A new documentary film entitled On Faith & Fracking was released today in which seven leaders of various faiths from across New York State call on individuals, congregations and their peers to follow the teachings of their religious traditions and take up the fight against fracking in New York. The film was produced by the nonprofit Grassroots Environmental Education.
“Emotions are running high, there’s a lot of money at stake, it seems to be all about politics and quiet voices of spirituality and religious thought are being drowned out,” says film producer and Grassroots Environmental Education associate director Doug Wood. “We thought it was really important to give our faith leaders an opportunity to be heard on the issue before any final decision is made by the Governor.”
Participants in the film include Sister Carol DeAngelo of the Sisters of Charity, Reverend Karen Burger of the United Methodist Church, Reverend Craig Schwalenberg of the Unitarian Universalist Association, Father Kevin Bunger of the Church of the Annunciation (R.C.), Rabbi Douglas Krantz of Congregation B’Nai Yisrael, Suzannah Glidden of Hands Across the Border, and Rev. Dr. Robert White, interim director of the New York State Council of Churches.
Speaking on behalf of upstate citizens whose lives will be directly affected by the industrialization brought on by fracking, Sister Carol DeAngelo said “If we really want to make choices that are moral and are good, we have to look at how do we stand with people who don’t have the voice—who are affected by the decision but aren’t being included in the decision?”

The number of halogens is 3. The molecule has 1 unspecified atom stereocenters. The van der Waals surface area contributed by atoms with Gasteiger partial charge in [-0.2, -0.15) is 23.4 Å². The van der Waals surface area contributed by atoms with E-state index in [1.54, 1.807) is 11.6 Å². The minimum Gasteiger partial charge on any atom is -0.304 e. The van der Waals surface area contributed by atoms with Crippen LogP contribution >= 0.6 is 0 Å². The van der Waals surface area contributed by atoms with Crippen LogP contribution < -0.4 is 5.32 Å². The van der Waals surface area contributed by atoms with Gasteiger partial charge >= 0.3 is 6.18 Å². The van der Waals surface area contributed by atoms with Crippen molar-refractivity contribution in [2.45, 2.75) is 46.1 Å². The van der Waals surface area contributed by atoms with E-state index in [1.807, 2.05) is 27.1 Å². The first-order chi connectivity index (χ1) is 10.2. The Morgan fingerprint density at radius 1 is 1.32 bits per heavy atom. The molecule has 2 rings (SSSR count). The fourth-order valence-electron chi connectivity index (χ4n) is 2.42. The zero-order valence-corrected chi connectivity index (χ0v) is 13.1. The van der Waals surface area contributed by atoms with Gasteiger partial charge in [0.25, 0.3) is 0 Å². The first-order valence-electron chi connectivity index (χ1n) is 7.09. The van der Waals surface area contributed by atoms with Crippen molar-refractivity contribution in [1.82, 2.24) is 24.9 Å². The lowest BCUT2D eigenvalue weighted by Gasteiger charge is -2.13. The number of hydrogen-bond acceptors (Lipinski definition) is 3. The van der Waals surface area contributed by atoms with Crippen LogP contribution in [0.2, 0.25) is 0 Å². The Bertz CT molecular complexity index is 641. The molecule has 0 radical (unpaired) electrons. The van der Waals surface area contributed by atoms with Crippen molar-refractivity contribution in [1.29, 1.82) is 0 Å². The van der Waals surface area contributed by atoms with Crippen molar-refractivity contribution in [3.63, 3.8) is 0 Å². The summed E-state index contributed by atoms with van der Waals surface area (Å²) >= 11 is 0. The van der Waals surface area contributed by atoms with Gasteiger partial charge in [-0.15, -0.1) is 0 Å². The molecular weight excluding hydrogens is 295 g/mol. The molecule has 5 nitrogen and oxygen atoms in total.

Rabbi Douglas Krantz said, “Regardless of whether we’re rich or we’re poor, whatever our race, whatever our religion or non-religion, we’re all dependent on the earth, and I think we have to try to make that case, as quietly and effectively as we can.”
“We cannot sit on our hands anymore,” says Suzannah Glidden. “We need the faith-based leadership to say, ‘Alright, I’m not going to leave it up to another organization or think that my government is going to change. I have to do something. I commit myself today, forward, to being an activist in order to save our state, our nation, our world.’”
“I pray that people will, in the midst of all the pressure and economic difficulty, that people will not lose their sense of reverence—their sense that we are accountable to a higher power and force that’s working for our good,” says Reverend White. “There is a sacredness to reality and to the world, and we cannot just follow everyone who would plunder it for their advantage.”
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